…there are actually two (AI) ideologies running the world today and they’re competing against one another. The first one is what I call discovery artificial intelligence…the technologies that take massive amount of inputs, take any input and what they sell you is that regardless of the question you ask, they’re going to answer—the ideology behind people running this is they want to create AI that’s as great as human beings…the problem with that is the error rate; when you do ML, it’s based on the fact that correlations and causality are the same…when you are the expert, and you want to be smarter, discovery is fantastic…the second family in AI is what I would call production AI…very simply, I have a controlled set of inputs and I want to scale my output…
(15:54) Maybe you can walk us through what an example looks like…what kind of data is the machine taking in the front end, and how is it structuring things…just so people can get a sense of what NLG in business looks like.
MR: I think that when you’re in production, you have to program everything. The “war”, i.e. which vendor wins, depends on the level of effort; if in 10 days you can build an application to put in production and generate a million pages of financial reports per day, it’s very easy to do and it’s very simple; if it takes you a thousand days to generate, at the end, a hundred pages, it’s not worth it, so that’s really what we focus on…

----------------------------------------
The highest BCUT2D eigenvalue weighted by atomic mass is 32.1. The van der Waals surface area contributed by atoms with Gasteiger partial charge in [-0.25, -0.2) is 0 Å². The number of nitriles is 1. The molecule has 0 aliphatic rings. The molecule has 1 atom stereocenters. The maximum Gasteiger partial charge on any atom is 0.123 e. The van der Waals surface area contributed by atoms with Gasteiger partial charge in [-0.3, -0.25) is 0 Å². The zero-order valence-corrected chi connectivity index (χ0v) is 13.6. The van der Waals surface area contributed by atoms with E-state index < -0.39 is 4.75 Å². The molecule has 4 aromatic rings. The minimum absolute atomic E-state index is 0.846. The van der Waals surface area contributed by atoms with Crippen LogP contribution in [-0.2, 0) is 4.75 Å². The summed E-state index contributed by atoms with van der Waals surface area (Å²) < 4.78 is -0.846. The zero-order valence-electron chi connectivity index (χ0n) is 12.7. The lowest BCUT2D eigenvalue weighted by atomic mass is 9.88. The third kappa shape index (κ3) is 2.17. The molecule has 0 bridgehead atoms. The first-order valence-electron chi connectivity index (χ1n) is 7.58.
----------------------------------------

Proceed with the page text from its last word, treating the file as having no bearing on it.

(18:25) (Initial context) is something that a computer itself doesn’t know…is this kind of contextual stuff part of the initial input that gets put in the front end?
MR: That’s exactly what the analyst does when he builds this application, he’s going to say “I’m the expert, I’m going to teach the machine everything I know so it’s going to scale it and I can focus on something else”…my qualitative information is what allows me to know, what do I need to talk about and how do I need to talk about it, and once I have these results I’m going to start generating the text; and the text..that layer, the user interface, that is the pure NLG…fundamentally it’s a template that conjugates itself…allows you to write 10 or 15 time more text with only once centralized template…